UnRAR-ing a file is just the opposite of RARing a file, as one might guess. Basically, you are undoing the RAR format and then extracting the files content. If you are an end user, this isn't a big deal if the WinRAR comes with an UnRAR option. If there is an option to UnRAR, you simply have to click the button, and just as when you unzip files, the RAR file will be extracted to the folder of your choice. It's not uncommon during the UnRARing of a file to have a dialog box pop up and state that the archive is corrupted.
This typically happens when you are trying to UnRAR a file that used an earlier version of the WinRAR than the one that you are using, which is likely WinRAR 3.2. The reason that these two versions don't work together is that there is a different compression rate used by WinRAR 3.2 than was used in the earlier versions of the program. The best thing you can do if you come across this problem is double check the version of WinRAR you are using and update if necessary.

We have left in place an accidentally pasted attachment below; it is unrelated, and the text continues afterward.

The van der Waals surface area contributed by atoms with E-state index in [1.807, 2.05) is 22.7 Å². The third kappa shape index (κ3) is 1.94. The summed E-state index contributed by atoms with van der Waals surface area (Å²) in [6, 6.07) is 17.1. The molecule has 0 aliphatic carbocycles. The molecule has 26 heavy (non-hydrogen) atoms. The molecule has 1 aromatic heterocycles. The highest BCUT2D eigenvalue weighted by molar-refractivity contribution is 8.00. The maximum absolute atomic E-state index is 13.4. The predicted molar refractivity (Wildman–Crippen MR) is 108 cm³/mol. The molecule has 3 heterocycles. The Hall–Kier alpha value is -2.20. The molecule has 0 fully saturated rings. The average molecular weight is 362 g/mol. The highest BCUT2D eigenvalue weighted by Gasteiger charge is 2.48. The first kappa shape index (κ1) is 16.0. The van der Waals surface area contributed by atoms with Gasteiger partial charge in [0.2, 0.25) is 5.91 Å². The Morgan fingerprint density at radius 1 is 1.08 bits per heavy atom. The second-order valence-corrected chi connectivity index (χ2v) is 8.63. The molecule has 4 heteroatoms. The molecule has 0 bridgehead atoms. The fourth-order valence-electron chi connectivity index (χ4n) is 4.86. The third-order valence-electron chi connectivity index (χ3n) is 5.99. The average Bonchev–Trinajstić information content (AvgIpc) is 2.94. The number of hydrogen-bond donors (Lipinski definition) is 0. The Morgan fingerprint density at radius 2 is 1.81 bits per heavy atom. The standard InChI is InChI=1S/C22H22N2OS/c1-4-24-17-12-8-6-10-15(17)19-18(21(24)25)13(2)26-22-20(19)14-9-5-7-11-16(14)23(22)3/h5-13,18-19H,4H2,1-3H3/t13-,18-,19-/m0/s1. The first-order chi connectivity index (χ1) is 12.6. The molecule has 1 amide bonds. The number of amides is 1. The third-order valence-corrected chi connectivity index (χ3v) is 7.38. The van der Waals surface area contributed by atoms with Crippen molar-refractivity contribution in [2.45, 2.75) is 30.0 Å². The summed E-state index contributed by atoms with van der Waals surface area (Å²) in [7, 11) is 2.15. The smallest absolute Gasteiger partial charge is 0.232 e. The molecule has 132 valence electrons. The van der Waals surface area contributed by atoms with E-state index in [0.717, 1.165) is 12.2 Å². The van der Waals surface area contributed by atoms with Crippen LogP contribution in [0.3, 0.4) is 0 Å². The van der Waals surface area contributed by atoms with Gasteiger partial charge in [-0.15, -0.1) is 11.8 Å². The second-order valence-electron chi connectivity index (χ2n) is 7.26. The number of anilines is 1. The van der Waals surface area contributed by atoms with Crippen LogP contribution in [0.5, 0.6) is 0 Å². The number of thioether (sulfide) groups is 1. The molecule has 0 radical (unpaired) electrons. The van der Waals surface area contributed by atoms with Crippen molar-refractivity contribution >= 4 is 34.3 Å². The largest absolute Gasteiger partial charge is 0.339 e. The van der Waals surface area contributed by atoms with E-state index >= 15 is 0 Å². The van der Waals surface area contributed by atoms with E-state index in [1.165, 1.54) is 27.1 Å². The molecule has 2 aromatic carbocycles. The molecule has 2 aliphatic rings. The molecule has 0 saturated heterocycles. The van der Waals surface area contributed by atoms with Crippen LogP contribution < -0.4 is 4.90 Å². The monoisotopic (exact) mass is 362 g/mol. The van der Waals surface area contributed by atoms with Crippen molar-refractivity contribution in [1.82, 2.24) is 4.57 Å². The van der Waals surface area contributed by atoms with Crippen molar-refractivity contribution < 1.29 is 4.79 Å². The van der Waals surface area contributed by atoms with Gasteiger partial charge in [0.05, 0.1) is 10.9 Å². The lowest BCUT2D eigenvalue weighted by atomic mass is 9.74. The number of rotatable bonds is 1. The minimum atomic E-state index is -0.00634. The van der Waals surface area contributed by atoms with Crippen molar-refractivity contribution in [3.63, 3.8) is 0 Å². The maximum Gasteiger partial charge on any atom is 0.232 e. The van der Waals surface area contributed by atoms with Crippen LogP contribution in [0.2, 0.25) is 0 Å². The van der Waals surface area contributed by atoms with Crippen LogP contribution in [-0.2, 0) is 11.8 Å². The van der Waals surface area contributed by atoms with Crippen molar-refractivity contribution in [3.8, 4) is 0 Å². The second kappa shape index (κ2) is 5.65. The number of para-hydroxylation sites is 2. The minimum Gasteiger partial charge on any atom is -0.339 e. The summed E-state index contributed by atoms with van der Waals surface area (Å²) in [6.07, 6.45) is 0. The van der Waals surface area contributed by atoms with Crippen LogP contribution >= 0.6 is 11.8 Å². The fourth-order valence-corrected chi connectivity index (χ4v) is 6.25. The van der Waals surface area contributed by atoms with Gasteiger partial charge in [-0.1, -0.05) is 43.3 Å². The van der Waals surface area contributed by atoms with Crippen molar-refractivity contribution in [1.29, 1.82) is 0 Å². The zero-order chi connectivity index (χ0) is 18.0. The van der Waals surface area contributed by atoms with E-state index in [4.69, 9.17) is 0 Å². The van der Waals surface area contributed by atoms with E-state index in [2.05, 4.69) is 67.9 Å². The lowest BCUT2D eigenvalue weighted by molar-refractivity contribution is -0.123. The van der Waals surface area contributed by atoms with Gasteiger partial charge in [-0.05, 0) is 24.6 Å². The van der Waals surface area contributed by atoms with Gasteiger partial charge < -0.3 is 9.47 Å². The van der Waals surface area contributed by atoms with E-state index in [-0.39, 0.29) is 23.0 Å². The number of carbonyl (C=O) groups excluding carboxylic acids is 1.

You should be careful when you are UnRAR-ing that you are extracting the files you want to peruse to the correct location and that there is no threat of overwriting files you have already created with the same name. WinRAR is a very useful program for compressing various files, but you need to be careful in extracting things without replacing those that you didn't intend to replace. You will no doubt find the documentation and information that comes with WinRAR very helpful in learning to RAR and unRAR files appropriately.
James Dillan writes on topics such as How Do I Open RAR Files , Live CD and Bar Codes for The Tech FAQ.